Rubbish trippers return
In the week after Christmas, New Zealanders dump an extra 50,000 tonnes of waste into landfills.
No-Waste Nomads Hannah Blumhardt and Liam Prince, a pair of rubbish ‘‘refuseniks’’ who started the North Island leg of The Rubbish Trip in Palmerston North, have returned to the city and one of their workshops will focus on this postChristmas glut of rubbish.
Blumhardt and Liam Prince, who began touring their anti-waste mission at Massey University in July, had spent the past five months talking, investigating and conducting workshops.
Their message is that everyone can take steps to reduce their waste footprint.
They deliver the first of two talks, ‘‘Waste Wins and Waste Woes’’ in Feilding’s public library on Tuesday evening.
‘‘It’s everything we’ve learned so far about New Zealand’s waste issues - a report on experience,’’ Blumhardt said.
‘‘It’s about the roles that government policy, district councils, businesses, manufacturers and organisations play, the importance of community recycling centres, and a look at the complete lack of services and infrastructure in some places for those who want to responsibly dispose of things.’’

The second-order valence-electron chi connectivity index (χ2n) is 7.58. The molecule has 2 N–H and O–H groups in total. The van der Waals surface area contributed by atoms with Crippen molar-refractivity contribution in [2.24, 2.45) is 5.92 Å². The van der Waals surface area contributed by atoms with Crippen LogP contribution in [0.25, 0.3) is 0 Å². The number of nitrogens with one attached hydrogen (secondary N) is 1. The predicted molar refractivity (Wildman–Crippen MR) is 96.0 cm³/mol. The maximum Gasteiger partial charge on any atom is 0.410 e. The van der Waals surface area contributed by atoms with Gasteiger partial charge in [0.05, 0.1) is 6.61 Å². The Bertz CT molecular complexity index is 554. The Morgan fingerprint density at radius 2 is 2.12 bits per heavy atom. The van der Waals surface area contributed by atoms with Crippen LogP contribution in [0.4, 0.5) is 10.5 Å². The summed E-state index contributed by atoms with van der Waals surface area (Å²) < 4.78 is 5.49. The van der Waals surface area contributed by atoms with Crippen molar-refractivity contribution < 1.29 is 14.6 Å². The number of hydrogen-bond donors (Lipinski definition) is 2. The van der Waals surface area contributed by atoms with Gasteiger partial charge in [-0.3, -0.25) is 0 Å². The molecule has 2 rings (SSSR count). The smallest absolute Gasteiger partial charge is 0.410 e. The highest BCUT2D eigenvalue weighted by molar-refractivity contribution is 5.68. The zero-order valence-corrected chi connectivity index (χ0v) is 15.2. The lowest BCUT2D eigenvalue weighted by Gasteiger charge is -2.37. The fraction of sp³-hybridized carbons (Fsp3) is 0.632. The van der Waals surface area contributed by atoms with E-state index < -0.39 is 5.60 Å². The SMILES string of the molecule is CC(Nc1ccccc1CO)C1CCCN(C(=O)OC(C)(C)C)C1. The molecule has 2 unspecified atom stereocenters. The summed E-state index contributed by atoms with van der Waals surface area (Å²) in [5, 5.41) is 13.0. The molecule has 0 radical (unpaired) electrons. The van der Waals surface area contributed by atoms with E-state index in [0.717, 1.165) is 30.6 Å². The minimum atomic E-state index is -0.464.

While they discovered systemic issues in dealing with waste, they also came across ‘‘a lot of people doing really good things’’.
Among them were Palmerston North’s Reclaimed Timber Traders, which has recently moved from Matipo St to the Awapuni Resource Recovery Park on Tip Road.
‘‘They were one of the stand-outs from the trip,’’ Blumhardt said.
Others were community recycling centres Extreme Zero Waste in Raglan and the Seagull Centre in Thames. The Seagull Centre was a real community hub, full of people in the middle of a working day.
‘‘It’s a pleasant and communal place to be,’’ Prince said.
On Thursday evening in the Ashhurst Community Library, in conjunction with RECAP (the society for the Resilience and Engagement of the Community of Ashhurst and Pohangina) the pair will conduct a workshop called ‘‘Refuse a Rubbish Christmas and a Trashy New Year - or getting through the silly season with less waste’’.
They will be supported by local blogger Shelley Wilson, responsible for ‘In My Kitchen’.
‘‘Shelley is a Palmerston North local who lives a low-waste lifestyle and helps others who want to follow suit,’’ Prince said.
Blumhardt and Prince, who run the Rubbish Trip on a budget of $20 a day, are crowdfunding for the South Island leg of their tour on givealittle.co.nz/cause/therubbishtrip - and are keen to be put in touch with people all over the South Island interested in hosting a visit.
No-Waste Nomads Hannah Blumhardt and Liam Prince on The Rubbish Trip